There are plenty of David vs. Goliath cases in the world of Intellectual property but the case of Daniel Moore versus the University of Alabama looks to be a decided mismatch. You see, Daniel Moore is an artist who specializes in painting scenes from Crimson Tide football games. The University sued Moore seven years ago arguing that it has exclusive rights to its trademark which includes the crimson and white uniforms of the players depicted in the artist’s paintings.
The university believes Moore must buy a license in order to paint, display and sell his Crimson Tide football art and has spent $1.4 million in legal fees so far battling the pigskin painter, who graduated from Alabama in 1976. And while the artist sees his work as a form of loyalty to his alma mater, University of Alabama officials, during a meeting in 2002, demanded he pay an 8 percent royalty for both new work and everything university-related he had done since 1979.
Moore and other artists say they have free speech rights to create these images. On the other side of the argument is the Collegiate Licensing Company. A spokeswoman for the company told the New York Times the overall retail market for collegiate licensed products is valued at $4.3 billion a year, less than 1 percent of which is in the “art category.”
Our pervasive permission culture.
This is a syndicated post, which originally appeared at Mimi and Eunice » IP. View original post.
[This article is based on a speech I gave at the University of Alabama, Birmingham, December 5, 2011.]
You know that anti-piracy video you sometimes see at the beginning of movies? It explains how you wouldn’t steal a handbag, so neither should you steal a song or movie by an illegal download. Well, it turns out that the guy who wrote the music for that short clip, Melchoir Rietveldt, says that his music is being used illegally. It had been licensed to play at one film festival, not replayed a million times in DVDs distributed all over the world. He is demanding millions in a settlement fee from BREIN, the anti-piracy organization that produced the thing.
Interesting isn’t it? When you have hypocrisy that blatant, criminality this rampant, practices called piracy this pervasive – it reminds you of the interwar Prohibition years – you have to ask yourself if there is something fundamentally wrong with the law and the principles that underlie the law. Yes, people should keep to their contracts. But that’s not what we are talking about here; this case is being treated not as a contract violation but a copyright violation, which is something different. We are dealing with a more fundamental issue. Is it really stealing to reproduce an idea, an image, or an idea? Is it really contrary to morality to copy an idea?
The verdict here is crucially important because ever more of the state’s active intervention against liberty and real property is taking place in the name of intellectual property enforcement. The legislation SOPA could effectively end Internet freedom in the name of enforcing property rights.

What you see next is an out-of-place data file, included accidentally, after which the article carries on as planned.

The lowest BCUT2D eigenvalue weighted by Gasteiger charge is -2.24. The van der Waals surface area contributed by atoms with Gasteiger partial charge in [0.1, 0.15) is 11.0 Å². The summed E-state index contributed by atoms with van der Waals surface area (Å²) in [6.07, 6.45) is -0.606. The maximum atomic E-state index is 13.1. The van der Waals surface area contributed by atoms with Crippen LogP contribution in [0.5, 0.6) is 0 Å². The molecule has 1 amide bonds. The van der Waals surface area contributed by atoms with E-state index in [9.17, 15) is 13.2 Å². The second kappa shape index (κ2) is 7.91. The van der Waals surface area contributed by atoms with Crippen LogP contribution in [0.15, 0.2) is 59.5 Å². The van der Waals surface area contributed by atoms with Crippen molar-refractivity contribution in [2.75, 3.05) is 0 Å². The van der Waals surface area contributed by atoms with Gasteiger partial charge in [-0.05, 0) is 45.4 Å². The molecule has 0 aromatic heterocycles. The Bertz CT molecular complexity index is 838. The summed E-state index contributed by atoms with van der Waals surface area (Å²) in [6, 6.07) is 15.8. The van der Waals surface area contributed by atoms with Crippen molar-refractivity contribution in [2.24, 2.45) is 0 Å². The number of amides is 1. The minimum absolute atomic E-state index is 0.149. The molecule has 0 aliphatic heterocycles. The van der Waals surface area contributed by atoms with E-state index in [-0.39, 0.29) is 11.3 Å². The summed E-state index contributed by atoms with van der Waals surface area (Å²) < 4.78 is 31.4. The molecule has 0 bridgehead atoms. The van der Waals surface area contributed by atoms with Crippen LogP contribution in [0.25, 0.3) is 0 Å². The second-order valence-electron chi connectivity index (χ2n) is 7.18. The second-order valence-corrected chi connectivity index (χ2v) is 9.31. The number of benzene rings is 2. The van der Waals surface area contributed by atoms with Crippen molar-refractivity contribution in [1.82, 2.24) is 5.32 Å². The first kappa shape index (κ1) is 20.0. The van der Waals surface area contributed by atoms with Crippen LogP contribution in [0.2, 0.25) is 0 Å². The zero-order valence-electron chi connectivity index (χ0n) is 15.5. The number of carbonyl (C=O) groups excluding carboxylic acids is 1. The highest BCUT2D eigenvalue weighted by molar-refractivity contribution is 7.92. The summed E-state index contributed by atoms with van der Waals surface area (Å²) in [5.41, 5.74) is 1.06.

If people who believe in liberty do not get this correct – and it no longer possible to stand on the sidelines – we will find ourselves siding with the state, the courts, the thugs, and even the international enforcement arm of the military industrial complex, all in the name of property rights. And that is a very dangerous thing at this point in history, since IP enforcement has become one of the greatest threats to liberty that we face today.
One of the reasons why IP-abolitionists oppose “intellectual property” is because IP monopolies in effect boil down to a restriction on existent ownership rights. To this charge, a common retort heard even from libertarians, is that all property rights are not absolute (i.e. “you can’t shoot your gun wherever you choose”, “the right to swing your fist ends by my nose”, etc.) and so too IP laws can morally and thus justly restrict people from using certain configurations or arrangements of their already owned property.
It occurred to me that this is a mere semantic quibble. If we substitute the word “to” for the word “with”, we no longer have an equivalence between IP and those examples. For argument’s sake, we can even agree with the gist of those examples and suppose that an owner may not always have the right to do certain actions with his property but this wouldn’t contradict a fundamental right to do certain actions to his property, which is more precisely what anti-IP arguers hold.
This retort focuses solely on the restrictionist view in that it’s [morally] just to have laws that restrict existent property rights. But those examples are a flawed comparison to begin with; we would never hold that property rights to a gun would allow the violation of another persons’ property.
This is because ownership isn’t a bundle of certain permissible actions or rights, but rather the totality of a “negative” quality– a restriction upon others from violating the owner’s right to control. In any given context, violations of property rights is what determines the impermissibility for any given action, not a deficiency in the ownership rights of the hypothetical gun or swinging-fist.